Youth Activities

Task Force

Workforce Development and Adult Education

Task Force Chair, Thelma Jones

Mission and Overview

The SWNA Youth Activities Task Force (YATF) was created in 1982 by a group of SW volunteers. Its mission is to enhance and enrich the cultural, educational, recreational, and technological development of our youth, ages 5-25, in the near Southwest community (20024 zip code). Our goal is to meet monthly, or more frequently for programs such as our signature Computer-for-Kids (CFK) Computer Training Program. Our 8-10 core volunteers are involved with the CFK program and scholarship efforts. Other volunteers, including former YATF youth who have completed some of our programs (such as the summer jobs program, which started in the early 1990s), give back or pay forward by assisting with specific efforts, tasks, or assignments.

Budget

YATF has an annual operating budget of less than $6,000. Our funding is derived from mail solicitations and through the generosity of our dedicated and committed members, long-time residents, and consistent supporters such as the Friends of SW DC, which has provided several grants over the years. The solicitation produces an average of $3,000 to $3,500. For the past five years, YATF has awarded approximately 25 grants totaling more than $15,000. Our goal is to achieve an annual budget of $15,000, which would help us to better meet the many challenging needs of our youths and the 250-300 families that we proudly serve annually.

Computer for Kids Computer Training Program

Computer for Kids (CFK), our current signature program, was created in October 2007 to help reduce the digital divide in our community. Since its inception, the program has graduated more than 160 students (ages 5-14). CFK meets once a week for one hour for eight weeks at the James Creek Resident Council Computer Center (100 N Street, SW). It is taught by skilled computer instructors, including our senior instructor (a long-time veteran employee of The World Bank Group) and a retired technical guru with the Federal Government and DCPS. The computer training focuses on computer skill fundamentals such as keyboarding and computer parts. The training also includes use of internet search tools for schoolwork and basic use of Microsoft Word and PowerPoint. The training emphasizes healthy eating by serving healthy snacks and uses every possible opportunity to share teachable moments that are in line with daily examples at school and at home.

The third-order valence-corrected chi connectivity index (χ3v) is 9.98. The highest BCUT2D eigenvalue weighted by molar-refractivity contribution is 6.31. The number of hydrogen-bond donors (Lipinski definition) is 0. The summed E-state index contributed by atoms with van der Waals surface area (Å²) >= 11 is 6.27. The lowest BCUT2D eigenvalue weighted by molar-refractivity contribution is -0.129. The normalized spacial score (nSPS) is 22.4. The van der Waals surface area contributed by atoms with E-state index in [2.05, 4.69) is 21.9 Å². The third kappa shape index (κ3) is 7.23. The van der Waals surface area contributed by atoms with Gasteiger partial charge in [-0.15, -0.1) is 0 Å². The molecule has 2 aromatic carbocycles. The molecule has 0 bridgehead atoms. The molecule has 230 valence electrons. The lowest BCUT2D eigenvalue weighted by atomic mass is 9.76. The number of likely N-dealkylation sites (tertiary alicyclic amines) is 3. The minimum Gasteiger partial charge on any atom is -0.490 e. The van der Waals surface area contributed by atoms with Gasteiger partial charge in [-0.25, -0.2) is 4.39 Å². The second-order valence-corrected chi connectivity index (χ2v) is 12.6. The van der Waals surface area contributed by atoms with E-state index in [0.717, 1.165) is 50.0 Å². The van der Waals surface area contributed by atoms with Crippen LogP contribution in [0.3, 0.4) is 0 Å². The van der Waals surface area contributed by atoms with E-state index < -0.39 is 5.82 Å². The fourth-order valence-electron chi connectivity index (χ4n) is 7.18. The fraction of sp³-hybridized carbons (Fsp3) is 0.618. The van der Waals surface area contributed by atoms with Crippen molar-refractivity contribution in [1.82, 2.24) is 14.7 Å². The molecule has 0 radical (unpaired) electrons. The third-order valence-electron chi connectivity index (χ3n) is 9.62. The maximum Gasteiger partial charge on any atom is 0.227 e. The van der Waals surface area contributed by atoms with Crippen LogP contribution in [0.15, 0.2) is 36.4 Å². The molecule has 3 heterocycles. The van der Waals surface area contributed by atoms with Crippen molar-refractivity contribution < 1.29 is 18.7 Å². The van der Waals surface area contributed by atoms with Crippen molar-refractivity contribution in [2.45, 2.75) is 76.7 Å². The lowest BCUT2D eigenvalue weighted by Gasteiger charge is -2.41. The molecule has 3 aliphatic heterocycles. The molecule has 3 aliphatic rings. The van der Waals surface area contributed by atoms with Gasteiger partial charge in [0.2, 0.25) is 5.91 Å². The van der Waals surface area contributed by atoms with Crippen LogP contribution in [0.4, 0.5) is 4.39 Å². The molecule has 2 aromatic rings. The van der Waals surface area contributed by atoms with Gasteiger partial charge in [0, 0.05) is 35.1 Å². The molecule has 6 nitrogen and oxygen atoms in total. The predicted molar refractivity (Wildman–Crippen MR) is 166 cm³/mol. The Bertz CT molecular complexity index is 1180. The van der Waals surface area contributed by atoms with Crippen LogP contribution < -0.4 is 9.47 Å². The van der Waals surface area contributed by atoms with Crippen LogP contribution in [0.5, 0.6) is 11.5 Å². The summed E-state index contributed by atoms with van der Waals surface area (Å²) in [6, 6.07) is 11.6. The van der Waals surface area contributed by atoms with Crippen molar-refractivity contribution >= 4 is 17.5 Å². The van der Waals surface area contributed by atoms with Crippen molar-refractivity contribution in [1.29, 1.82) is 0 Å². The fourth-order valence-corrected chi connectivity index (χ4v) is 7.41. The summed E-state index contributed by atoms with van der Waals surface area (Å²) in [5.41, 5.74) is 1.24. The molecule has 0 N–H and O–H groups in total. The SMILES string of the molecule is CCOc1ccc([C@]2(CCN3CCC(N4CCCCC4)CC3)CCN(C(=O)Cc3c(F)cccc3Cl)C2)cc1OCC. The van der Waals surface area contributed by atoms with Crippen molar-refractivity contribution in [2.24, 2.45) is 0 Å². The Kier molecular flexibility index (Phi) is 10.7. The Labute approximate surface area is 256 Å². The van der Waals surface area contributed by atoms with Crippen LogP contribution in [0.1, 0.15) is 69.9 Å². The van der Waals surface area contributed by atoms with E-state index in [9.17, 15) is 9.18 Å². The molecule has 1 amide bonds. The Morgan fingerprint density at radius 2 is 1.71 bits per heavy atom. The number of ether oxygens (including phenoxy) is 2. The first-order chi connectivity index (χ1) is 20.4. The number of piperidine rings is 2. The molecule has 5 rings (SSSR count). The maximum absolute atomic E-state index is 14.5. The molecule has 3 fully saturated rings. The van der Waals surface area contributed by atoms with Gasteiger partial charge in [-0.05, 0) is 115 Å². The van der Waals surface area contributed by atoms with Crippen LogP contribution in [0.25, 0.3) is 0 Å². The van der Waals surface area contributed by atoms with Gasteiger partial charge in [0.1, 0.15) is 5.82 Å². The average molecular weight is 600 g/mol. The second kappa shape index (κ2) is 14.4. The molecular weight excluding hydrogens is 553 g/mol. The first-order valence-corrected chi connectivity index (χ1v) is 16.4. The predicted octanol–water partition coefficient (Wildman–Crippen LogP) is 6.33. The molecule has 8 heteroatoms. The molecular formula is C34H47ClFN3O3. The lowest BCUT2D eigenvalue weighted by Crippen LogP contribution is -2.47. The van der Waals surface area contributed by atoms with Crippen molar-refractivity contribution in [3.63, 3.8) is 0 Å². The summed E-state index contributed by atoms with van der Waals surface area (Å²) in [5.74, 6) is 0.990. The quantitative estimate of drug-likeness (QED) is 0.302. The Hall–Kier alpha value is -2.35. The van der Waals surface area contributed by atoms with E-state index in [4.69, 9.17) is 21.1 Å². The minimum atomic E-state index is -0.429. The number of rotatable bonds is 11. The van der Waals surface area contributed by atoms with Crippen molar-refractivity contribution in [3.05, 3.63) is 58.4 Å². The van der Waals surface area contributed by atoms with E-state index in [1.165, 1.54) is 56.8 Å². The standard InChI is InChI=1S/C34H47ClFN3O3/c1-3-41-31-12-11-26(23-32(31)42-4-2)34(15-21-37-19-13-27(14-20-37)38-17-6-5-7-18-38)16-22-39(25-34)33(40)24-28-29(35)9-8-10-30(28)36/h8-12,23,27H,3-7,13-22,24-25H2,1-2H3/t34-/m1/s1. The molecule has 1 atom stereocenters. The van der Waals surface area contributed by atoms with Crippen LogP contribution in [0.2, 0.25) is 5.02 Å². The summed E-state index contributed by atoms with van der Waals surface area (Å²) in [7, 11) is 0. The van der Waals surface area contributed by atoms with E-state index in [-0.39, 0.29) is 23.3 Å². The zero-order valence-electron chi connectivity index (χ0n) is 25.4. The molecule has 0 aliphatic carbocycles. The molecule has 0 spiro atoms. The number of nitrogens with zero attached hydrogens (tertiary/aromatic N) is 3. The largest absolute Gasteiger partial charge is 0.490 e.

Students graduate once they meet the requirements of good attendance, good behavior, and good participation, including parental involvement (which occurs periodically and has been a growing part of the program since its inception). The CFK graduation features a guest speaker, often YATF graduates or prominent people in relevant areas, presentation of certificates of completion, and a reception. In addition, the students receive a refurbished computer shortly after graduation, like the one they trained on during class. Donated computers and maintenance of the James Creek Computer Center are provided through a partnership with the SWNA Technology Task Force, which refurbishes computers donated from a variety of local sources.
YATF is considering expanding the training offered for older students (ages 9-12) to possibly include supplemental activities that focus on coding—which create more interest in science, technology, engineering, arts, and math (STEAM) programs. In the past, YATF has hosted a CFK summer camp two days a week for 1-1 1/2 hours per class.